Error “ERROR 1143 (42000)”: command denied to user for column in table in MySQL (MariaDB) (SOLVED)

How to fix “ERROR 1143 (42000)” in MySQL (MariaDB)

Error number 1143 (42000) occurs when a user has privileges on some columns of a table, but he tries to exercise his privileges on those columns for which he does not have permissions.

If the user tries to perform actions for which he does not have privileges on any column in the table, then an error with a different number occurs: 1142 (42000), “command denied to user for table”.

So, if you see error 1143 (42000), then you can fix it by specifying in the query only those columns for which the user has privileges. If you get error 1142 (42000), then this means that the user is trying to execute the command, but he does not have privileges on any column.

Simply put, the user can fix error 1143 (42000) on his own, but to resolve error 1142 (42000), additional privileges must be granted and the user himself can no longer fix it.

Let's consider specific examples.

The next query:


Throws an error:

ERROR 1143 (42000): SELECT command denied to user 'mial'@'localhost' for column 'id' in table 'TestTABLE'

The error itself already says that the user does not have the SELECT privilege on the “id” column.

How to find out which privileges and which columns a user has privileges in MySQL (MariaDB)

To find out which columns in a particular table a user has access to, run a command like this (replace _TestTABLE_ with the name of the table you are interested in):


As a result, only those columns for which the user has any privileges will be shown.

For example:


Query execution result:

Only one field is shown, “test_column”, even though we know from the error message that the table also has an “id” field. Conclusion: this user has privileges on the “test_column” field, but no privileges on the “id” field.

But what exactly are the privileges the user has on the “test_column” column? The previous query cannot answer this.

To check what privileges a user has to read and modify tables and columns, run the following query (replace _USERNAME_ with your username):


For example:

SHOW GRANTS FOR 'mial'@'localhost';

All the necessary information is contained in the following line:

GRANT SELECT (`test_column`), INSERT (`test_column`) ON `TestDB`.`TestTABLE` TO `mial`@`localhost`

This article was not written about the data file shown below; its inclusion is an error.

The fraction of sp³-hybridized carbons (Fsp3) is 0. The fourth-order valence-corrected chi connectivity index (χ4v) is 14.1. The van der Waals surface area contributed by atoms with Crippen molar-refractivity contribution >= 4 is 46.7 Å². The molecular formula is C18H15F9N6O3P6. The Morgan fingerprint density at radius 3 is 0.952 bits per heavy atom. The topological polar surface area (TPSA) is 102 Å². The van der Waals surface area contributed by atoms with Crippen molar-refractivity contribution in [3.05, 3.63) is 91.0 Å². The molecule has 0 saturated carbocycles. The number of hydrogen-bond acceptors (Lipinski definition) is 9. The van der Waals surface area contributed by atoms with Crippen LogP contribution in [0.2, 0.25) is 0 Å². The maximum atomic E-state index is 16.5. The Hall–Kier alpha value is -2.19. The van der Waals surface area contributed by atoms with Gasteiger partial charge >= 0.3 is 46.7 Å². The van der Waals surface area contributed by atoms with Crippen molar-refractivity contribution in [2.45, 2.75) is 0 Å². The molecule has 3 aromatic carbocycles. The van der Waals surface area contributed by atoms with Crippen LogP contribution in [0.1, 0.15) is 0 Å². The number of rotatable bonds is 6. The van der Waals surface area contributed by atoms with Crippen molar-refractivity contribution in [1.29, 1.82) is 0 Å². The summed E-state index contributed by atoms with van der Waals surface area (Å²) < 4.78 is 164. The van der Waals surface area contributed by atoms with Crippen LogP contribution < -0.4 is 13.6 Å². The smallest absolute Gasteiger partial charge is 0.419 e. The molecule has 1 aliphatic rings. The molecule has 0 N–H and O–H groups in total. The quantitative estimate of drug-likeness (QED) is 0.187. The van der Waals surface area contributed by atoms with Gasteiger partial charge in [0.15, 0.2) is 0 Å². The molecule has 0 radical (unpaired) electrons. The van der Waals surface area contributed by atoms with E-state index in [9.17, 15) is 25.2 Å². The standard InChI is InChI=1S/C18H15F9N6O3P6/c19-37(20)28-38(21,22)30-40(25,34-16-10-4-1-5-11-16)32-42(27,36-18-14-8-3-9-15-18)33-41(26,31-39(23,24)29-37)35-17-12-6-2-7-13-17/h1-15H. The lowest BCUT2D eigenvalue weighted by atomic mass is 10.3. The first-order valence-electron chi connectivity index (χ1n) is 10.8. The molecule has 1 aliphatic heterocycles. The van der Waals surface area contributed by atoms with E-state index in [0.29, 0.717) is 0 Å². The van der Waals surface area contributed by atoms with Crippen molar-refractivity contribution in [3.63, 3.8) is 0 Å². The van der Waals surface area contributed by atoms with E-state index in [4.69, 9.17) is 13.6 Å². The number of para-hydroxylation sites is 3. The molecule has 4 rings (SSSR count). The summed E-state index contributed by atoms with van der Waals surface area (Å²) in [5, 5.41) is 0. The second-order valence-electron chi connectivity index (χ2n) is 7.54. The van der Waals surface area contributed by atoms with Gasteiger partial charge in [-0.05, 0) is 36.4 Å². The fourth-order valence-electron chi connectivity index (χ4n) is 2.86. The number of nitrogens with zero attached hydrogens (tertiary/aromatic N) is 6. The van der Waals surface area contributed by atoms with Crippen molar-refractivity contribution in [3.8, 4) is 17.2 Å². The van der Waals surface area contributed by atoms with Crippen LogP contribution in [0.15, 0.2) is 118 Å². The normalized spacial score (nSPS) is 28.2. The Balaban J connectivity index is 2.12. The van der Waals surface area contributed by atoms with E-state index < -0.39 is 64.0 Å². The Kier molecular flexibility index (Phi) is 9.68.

This line means the following:

  • the user can execute a query with a SELECT statement against the “test_column” column, which belongs to the TestTABLE table, which is located in the TestDB database
  • the user can execute query with INSERT statement against column “test_column” which belongs to table TestTABLE which is in database TestDB

How to execute a query if the user only has access to certain columns of a table in MySQL (MariaDB)

As we remember, the following query throws an error because the user is trying to display the contents of all columns:


Replace “*” (asterisk) with the column on which the user has the SELECT privilege. For example:

SELECT test_column FROM TestTABLE;

If there are privileges for several columns, then list them separated by commas, for example:

SELECT test_column1, test_column2, test_column3 FROM TestTABLE;

The user also has the INSERT privilege, but only on one “test_column” column. Let's try to insert new data into the table:

INSERT INTO TestTABLE (`id`, `test_column`) VALUES ("4", "more data");

We get an error:

ERROR 1143 (42000): INSERT command denied to user 'mial'@'localhost' for column 'id' in table 'TestTABLE'

The user does not have the INSERT privilege on the “id” column. So let's change our query:

INSERT INTO TestTABLE (`test_column`) VALUES ("more data");

As you can see in the screenshot, the request was successful.

Let's check if the data is actually inserted in the table:

SELECT test_column FROM TestTABLE;

Yes, new data has been added to a column on which the user has the INSERT privilege.


So, for each MySQL and MariaDB user, you can individually configure database access rights. Including limiting its privileges to only viewing certain columns. Or you can allow the user to add and modify data only in certain tables and columns.

For details on fine-grained configuration of MySQL and MariaDB user permissions, see the following articles:

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